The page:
The theme of this year's “China Cultural and Natural Heritage Day”, on 13th June, is " Intangible Cultural Heritage Legacy, Healthy Lifestyle". To celebrate the China Culture and Natural Heritage Day, the Cultural Affairs Bureau held a number of events to introduce the link between cultural intangibles and our daily lives, therefore raising public awareness of the importance of preservation and protection of intangible cultural heritage.
The "Cheongsams and Chinese Wedding Dresses Demonstration Workshop", held on June 20-21 at the Yuqing Mansion of the Mandarin’s House, was co-organized by the Cultural Affairs Bureau and the Galaxy Entertainment Group Foundation and presented by the Hulu Culture Promotion Association. The workshops showcased demonstration and talks from a cheongsam master tailor and an owner of a Chinese wedding dress shop, who elaborated on the making of cheongsams and Chinese wedding dresses (Qún Guà or 裙褂), enabling participants to gain and in-depth understanding of the intricacies of the design and tailoring of these Chinese costumes.
Cheongsam Workshop June 20-21 2020 – Mandarin House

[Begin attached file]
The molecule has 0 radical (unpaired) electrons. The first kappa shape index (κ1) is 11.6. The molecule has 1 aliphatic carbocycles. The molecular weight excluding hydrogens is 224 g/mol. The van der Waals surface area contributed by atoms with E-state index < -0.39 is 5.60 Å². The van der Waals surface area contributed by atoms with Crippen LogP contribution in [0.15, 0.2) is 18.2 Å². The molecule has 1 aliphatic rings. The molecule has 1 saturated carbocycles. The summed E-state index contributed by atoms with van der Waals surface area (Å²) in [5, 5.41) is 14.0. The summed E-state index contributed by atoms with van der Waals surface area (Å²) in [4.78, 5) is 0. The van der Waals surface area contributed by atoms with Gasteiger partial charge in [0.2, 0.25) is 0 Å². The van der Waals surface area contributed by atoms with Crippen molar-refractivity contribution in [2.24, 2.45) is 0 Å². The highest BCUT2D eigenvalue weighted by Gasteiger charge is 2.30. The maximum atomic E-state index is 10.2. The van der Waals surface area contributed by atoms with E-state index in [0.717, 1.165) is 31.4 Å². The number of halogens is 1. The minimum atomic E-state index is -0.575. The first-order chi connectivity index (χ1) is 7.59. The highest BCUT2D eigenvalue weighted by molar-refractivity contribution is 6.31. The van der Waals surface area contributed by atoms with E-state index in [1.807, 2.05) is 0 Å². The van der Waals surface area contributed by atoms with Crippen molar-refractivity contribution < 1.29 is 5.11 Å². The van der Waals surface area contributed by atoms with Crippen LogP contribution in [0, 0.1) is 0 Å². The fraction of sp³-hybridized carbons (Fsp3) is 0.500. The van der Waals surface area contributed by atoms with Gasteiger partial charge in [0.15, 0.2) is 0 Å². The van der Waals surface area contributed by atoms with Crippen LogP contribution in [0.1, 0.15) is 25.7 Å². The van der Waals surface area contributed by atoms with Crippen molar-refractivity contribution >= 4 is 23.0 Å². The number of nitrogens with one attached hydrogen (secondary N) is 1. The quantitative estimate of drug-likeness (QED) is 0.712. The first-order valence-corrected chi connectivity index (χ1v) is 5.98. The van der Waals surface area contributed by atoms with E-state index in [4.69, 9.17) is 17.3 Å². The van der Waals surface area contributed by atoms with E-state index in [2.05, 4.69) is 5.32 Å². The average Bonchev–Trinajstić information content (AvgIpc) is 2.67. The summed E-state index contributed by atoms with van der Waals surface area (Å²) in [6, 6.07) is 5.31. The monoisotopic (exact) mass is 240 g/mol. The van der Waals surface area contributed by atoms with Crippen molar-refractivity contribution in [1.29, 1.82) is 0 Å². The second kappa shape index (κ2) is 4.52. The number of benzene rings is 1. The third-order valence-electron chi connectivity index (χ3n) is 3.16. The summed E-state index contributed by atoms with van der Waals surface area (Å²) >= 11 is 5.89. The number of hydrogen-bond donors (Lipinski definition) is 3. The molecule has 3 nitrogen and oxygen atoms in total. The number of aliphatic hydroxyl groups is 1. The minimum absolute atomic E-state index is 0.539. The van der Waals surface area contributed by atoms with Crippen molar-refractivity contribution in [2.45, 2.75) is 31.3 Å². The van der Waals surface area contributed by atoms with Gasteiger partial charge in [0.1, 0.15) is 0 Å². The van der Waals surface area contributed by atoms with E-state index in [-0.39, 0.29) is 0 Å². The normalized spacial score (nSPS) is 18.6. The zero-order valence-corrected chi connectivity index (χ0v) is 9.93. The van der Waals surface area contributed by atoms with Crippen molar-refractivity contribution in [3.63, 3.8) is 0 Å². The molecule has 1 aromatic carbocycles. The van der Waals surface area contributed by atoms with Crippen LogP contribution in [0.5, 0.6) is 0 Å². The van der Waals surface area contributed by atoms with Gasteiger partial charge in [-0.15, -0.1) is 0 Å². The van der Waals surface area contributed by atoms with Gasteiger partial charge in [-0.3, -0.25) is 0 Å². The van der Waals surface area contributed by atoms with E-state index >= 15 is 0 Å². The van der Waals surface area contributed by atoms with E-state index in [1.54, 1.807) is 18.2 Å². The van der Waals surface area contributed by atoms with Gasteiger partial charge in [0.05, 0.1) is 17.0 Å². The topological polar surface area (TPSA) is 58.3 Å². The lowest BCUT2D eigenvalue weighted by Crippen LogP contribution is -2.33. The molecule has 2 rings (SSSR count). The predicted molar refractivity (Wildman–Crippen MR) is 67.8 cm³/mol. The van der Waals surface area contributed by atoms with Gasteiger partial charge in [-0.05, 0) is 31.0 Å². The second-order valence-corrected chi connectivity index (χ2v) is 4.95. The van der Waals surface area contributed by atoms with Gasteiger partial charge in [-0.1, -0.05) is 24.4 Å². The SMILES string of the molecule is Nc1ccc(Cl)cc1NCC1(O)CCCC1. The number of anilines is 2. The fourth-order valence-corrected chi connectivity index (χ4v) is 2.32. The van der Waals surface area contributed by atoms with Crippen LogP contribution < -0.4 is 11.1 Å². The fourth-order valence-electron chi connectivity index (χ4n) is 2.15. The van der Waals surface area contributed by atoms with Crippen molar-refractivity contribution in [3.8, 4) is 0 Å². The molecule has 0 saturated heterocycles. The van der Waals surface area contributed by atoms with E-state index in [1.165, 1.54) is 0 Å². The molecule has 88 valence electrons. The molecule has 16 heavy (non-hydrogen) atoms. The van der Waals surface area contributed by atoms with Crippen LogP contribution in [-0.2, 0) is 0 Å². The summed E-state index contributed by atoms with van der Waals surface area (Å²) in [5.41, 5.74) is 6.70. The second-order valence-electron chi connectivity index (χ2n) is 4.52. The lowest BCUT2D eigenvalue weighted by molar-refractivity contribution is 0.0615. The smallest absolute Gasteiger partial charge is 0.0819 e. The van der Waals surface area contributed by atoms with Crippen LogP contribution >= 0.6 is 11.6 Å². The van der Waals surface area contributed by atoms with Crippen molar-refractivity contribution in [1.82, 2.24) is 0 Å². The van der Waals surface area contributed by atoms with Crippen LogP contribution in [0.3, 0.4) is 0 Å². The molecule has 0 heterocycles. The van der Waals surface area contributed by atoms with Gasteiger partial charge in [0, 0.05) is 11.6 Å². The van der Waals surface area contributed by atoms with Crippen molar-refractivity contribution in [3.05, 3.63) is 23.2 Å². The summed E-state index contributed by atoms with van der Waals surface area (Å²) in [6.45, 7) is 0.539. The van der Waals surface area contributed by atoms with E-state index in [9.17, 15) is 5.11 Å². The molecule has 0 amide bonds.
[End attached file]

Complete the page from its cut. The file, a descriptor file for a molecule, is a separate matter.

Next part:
The term cheongsam is a romanisation of the Cantonese words 長衫, literally translated as “long shirt/dress”, which was popularized in Shanghai in the early 1920s. Originally, the term Cheongsam refers to an exclusively male garment, with the female version formally known as the qípáo (旗袍). The making of Chinese style Cheongsams involves complex and meticulous tailoring, which requires well-honed and refined techniques acquired through years of apprenticeship and experience. The tailoring of women's cheongsams accentuates the figures of women, while men's gowns symbolizes a certain status in society, of being learned and cultured. Cheongsams for brides becomes an even more elaborate and traditional form of the attire, called Qún Guà (裙褂).
Cheongsam Master Tailor – Mr Ng
Owner of Chinese Wedding Dress Shop – Mr Wong